The house that Kawhi built: A look at the Clippers proposed arena

The 26-acre project will add another big development to rapidly-changing Inglewood
July 29, 2019 03:00PM

Clippers owner Steve Ballmer, Kawhi Leonard and a rendering of the Clippers Arena Inglewood project (Credit: Getty Images, NBA)

Clippers owner Steve Ballmer, Kawhi Leonard and a rendering of the Clippers Arena Inglewood project (Credit: Getty Images, NBA)

The timing couldn’t have been better. Just as the Clippers announced the signing of their biggest star, Kawhi Leonard, the team has revealed plans for their new arena in Inglewood, a 26-acre development that would finally separate them from the Lakers and Staples Center.

Billionaire owner Steve Ballmer is funding the entire project, a rarity for mass-scale developments like these, according to the Los Angeles Times.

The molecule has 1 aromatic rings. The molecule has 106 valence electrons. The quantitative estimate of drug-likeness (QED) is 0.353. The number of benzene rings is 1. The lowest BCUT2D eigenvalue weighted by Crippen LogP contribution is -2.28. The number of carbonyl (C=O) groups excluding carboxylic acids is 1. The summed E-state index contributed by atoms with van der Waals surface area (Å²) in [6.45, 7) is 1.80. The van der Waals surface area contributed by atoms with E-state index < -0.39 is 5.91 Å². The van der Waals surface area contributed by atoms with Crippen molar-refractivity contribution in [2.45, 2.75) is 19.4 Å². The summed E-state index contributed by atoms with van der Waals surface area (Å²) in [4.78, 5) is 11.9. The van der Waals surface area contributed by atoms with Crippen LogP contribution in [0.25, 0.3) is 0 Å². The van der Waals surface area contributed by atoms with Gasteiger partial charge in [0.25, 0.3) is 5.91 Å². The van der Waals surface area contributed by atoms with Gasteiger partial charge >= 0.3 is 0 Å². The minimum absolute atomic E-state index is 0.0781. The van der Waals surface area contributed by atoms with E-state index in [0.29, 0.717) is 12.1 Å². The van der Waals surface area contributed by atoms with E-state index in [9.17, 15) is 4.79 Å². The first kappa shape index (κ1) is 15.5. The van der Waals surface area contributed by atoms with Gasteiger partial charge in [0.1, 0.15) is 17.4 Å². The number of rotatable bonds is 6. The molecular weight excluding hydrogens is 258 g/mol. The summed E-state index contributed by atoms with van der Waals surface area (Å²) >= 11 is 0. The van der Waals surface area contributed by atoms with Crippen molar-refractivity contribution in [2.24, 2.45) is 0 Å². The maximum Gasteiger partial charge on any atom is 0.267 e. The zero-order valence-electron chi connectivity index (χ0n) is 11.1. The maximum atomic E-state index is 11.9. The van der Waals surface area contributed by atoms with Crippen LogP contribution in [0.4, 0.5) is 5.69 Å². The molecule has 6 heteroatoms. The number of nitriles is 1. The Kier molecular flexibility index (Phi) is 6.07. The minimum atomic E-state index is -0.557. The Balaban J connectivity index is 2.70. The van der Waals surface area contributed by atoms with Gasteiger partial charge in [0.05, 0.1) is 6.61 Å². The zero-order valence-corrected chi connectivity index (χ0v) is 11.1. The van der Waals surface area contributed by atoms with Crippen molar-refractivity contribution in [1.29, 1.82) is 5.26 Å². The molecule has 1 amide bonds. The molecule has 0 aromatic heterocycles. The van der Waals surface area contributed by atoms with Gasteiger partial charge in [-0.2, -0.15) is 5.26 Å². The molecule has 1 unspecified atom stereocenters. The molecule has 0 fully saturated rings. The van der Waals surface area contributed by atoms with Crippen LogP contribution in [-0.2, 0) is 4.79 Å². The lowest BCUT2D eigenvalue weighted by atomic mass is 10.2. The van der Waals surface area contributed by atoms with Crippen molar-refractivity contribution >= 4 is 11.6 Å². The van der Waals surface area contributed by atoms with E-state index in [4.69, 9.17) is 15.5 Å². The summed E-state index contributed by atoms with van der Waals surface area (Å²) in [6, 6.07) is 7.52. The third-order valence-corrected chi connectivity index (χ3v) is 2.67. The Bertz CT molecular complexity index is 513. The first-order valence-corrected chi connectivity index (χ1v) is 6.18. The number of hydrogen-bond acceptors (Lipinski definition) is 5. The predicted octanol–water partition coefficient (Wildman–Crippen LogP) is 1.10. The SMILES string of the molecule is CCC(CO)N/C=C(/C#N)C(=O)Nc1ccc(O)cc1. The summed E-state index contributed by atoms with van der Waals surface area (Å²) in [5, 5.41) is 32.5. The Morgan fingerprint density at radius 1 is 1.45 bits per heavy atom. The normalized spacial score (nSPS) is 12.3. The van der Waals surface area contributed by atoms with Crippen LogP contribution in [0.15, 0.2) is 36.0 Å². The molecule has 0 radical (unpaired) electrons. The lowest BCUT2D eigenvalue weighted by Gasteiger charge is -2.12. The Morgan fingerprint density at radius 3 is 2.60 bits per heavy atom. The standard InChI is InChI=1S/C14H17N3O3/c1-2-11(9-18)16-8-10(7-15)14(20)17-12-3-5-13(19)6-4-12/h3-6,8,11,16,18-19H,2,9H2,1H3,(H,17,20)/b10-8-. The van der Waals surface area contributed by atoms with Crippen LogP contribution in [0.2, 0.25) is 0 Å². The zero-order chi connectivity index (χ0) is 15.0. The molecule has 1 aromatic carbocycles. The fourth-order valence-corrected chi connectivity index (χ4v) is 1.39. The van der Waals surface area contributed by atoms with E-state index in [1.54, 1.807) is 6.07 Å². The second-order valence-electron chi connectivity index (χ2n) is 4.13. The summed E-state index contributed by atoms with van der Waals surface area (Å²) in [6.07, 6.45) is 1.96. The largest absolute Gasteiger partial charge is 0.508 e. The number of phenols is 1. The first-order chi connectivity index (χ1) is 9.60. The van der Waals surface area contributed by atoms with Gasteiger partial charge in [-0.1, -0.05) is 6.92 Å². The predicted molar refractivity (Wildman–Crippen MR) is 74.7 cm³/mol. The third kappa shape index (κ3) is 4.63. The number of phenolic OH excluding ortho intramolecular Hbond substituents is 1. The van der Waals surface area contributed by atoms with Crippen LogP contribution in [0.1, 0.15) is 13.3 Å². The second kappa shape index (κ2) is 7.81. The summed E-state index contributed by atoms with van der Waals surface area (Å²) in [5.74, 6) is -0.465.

Ballmer, who made his fortune as the CEO of Microsoft in the early 2000s, has owned the Clippers since 2014.

The proposed Clippers arena would centralize all of the team’s operations into one large complex. Currently, the team is one of three that play in the Staples Center in Downtown Los Angeles. But Clippers practices take place in Playa Vista, about 15 miles away.

The new area, dubbed Inglewood Basketball & Entertainment Complex, is a futuristic-looking complex. In addition to the games, it would house the Clippers’ corporate headquarters, training facilities, sports medicine clinic, educational spaces and restaurants. The 900,000-square-foot arena will also feature an enormous LED screen on its exterior.

Construction is expected to begin 2021, and be completed three years later when the Clippers’ lease at Staples Center expires. The organization has applied to fast-track the permitting process, though an environmental review is still pending.

If the project secures final approval, it would add to the number of sports and residential developments that are drastically changing the city of Inglewood. The largest is Hollywood Park, a 300-acre project multibillion-dollar construction that will include the future 70,000-seat home of the L.A. Rams and Chargers football teams. [LAT] — Natalie Hoberman